My feelings about reading horror stories are similar to my feelings about eating four slices of pizza in one sitting: in the moment, it seems like a great idea. I'm really enjoying myself. But later, in the dead of night, when it's time to lie alone with my thoughts and wait for sleep to come, I deeply regret my earlier decision. I've had to accept that some of the best horror out there is just too scary for me (and also that two and a half slices is my limit, especially if I had a big lunch). So here are some brilliant, creepy books that are scary but not too scary, for those readers who just like to dip their toes in the horror genre.
Horror is not for everyone, after all. You might like the occasional suspense story, but be turned off by gore. You might like thrills, but only if everything works out OK in the end. Or you might like ghosts and vampire, but only when they're sexy, only kind of scary love interests for the main character. Whatever your hang up with horror, you should know that there are plenty of books out there to get you in the Halloween spirit without scaring the pants off of you.
Here are some spooky books for those of us who spook too easily:
1. Coraline by Neil Gaiman
Don't get me wrong, Coraline is scary. It's a creepfest from page one, even before little Coraline wanders through a door in the wall a finds a strange, mirror-version of her own home. But it's a creepy adventure story more than a horror story. There's also no gore or overly grotesque imagery... just a lot of buttons for eyes.
2. Wuthering Heights by Emily Brontë
A lot of people forget that Wuthering Heights has an actual ghost in it. Sure, Catherine's ghost could easily be a figment of Lockwood's imagination... but leaving it vague actually makes it even spookier. Plus, Heathcliff's whole domestic set up is pretty creepy. Wuthering Heights definitely doesn't belong in the horror section, but it is a Gothic novel with plenty of eerie (but not scary) elements to it.
3. And Then There Were None by Agatha Christie
If an eccentric millionaire ever invites you to a remote island retreat with nine other strangers, just say no. Chances are, your host will be nowhere to be found, and you'll all be murdered one by one in inventive ways. Agatha Christie's And Then There Were None has a whole slew of murders, to be sure, but it's more of a locked-room mystery story than a piece of survival horror. Think the board game Clue, but with a little more bite.
4. Let the Right One In by John Ajvide Lindqvist
Let the Right One In is a vampire story, so expect to see some bloodshed (a lot of bloodshed). But it's also about a bullied little boy becoming friends with a strange, pale little girl who only seems to come out at night. Is it creepy? Yes. Very creepy. But the lonely children at the heart of the novel are ultimately more sympathetic than terrifying, and Let the Right One In has more on its mind than sheer horror.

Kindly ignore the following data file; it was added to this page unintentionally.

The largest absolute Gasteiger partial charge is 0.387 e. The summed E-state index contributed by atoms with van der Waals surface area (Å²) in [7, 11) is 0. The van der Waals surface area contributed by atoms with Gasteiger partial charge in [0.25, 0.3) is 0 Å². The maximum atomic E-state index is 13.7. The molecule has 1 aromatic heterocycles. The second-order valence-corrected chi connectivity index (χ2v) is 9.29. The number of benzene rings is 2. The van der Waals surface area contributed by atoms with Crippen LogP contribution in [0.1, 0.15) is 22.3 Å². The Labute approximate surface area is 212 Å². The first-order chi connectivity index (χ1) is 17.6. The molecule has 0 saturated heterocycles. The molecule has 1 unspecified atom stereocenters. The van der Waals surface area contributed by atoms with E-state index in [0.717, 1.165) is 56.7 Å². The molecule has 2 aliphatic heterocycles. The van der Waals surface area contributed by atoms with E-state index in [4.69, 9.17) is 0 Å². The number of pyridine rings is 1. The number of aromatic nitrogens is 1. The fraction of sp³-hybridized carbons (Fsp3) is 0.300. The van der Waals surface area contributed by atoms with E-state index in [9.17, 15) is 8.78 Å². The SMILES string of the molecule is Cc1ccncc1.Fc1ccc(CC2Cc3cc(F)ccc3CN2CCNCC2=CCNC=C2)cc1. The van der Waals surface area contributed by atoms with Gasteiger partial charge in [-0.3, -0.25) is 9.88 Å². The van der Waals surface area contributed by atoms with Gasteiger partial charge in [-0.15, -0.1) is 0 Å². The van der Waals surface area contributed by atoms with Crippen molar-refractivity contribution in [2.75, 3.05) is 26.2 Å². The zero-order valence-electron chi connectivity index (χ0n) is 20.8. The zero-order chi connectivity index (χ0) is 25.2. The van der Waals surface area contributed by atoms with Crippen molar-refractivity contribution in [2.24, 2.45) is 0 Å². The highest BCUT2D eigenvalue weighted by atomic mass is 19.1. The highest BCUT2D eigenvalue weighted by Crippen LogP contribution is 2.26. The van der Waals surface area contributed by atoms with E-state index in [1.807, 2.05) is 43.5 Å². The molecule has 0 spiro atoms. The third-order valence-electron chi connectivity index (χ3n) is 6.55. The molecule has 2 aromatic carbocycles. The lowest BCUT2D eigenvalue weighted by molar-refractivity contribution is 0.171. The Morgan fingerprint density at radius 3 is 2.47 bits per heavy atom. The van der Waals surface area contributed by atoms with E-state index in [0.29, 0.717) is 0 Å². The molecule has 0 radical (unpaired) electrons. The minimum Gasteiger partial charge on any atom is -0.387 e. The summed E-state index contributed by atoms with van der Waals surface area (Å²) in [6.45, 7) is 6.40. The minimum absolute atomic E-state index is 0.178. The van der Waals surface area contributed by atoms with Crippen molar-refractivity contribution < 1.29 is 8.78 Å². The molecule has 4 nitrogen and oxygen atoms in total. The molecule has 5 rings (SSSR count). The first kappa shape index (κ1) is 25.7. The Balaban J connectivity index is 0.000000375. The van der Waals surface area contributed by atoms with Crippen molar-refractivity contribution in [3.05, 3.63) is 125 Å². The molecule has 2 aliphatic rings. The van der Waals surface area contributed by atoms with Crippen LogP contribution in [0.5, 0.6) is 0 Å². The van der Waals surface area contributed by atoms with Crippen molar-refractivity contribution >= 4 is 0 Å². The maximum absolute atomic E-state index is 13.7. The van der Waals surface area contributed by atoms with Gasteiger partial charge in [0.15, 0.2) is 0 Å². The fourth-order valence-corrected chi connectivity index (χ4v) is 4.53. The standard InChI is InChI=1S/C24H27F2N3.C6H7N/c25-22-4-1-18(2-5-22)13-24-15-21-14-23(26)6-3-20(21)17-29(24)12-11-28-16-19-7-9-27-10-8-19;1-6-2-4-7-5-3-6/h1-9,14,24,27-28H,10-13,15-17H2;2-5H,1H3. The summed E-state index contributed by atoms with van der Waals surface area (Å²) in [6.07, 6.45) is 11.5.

5. Never Let Me Go by Kazuo Ishiguro
Do you hate jump-scares and monsters, but love an indefinable sense of unease? Never Let Me Go might be for you. It's a dystopia novel that only barely touches on the elements of dystopia: the big scary difference between this world and our own is barely discussed. The story focuses on the friendship and love between three characters, and not on the horrific world they live in.
6. Skin Folk by Nalo Hopkinson
Skin Folk is more like fantasy tinged with horror. It's a collection of eerie short stories, jumping from realism to science fiction to adaptations of fairy tales and folklore. Hopkinson draws from European and West Indian mythology to craft her stories about monsters, heroes, and weird futuristic sex suits. Perfect if you're looking for a little bit of creepiness and a whole lot of wild creativity.
7. Miss Peregrine's Home for Peculiar Children by Ransom Riggs
Yes, Miss Peregrine's Home for Peculiar Children involves an abandoned orphanage but no, it's not really a horror story. It's a very strange, somewhat creepy adventure, accompanied by some rather curious photographs. But in terms of horror, it's closer to a fun, quirky take on the X-Men than anything gory or nightmarish.
8. Welcome to Night Vale by Joseph Fink and Jeffrey Cranor
Fans of the Welcome to Night Vale podcast will already know what to expect: absurdist tales of the downright weird. There are some scares, a lot of laughs, and a pervasive sense of creepiness running through every page. But Night Vale veers more towards the absurd and bizarre than towards the horrific, and every strange mystery has some kind of an equally strange resolution.
9. The Halloween Tree by Ray Bradbury
Spookiness, adventure, and learning about the history of various world cultures?! What's not to love about The Halloween Tree? Eight trick-or-treaters pursue their missing friend through time and space, learning about the creepy practices of Ancient Egypt, France, Mexico, and more along the way. There are plenty of eerie moments, but mostly it's a rip-roaring fantasy adventure, tailor made for Halloween.
10. Frankenstein by Mary Shelley
And then of course, there's Frankenstein. Frankenstein is technically a Gothic horror story, and it often gets lumped in with modern horror because we're so used to the bolt-necked movie monster. But the original text of Frankenstein is far more nuanced and philosophical than it is scary. Frankenstein's monster is not really so monstrous, after all. As the saying goes: knowledge is knowing that Frankenstein is not the monster... but wisdom is knowing that Frankenstein IS the monster.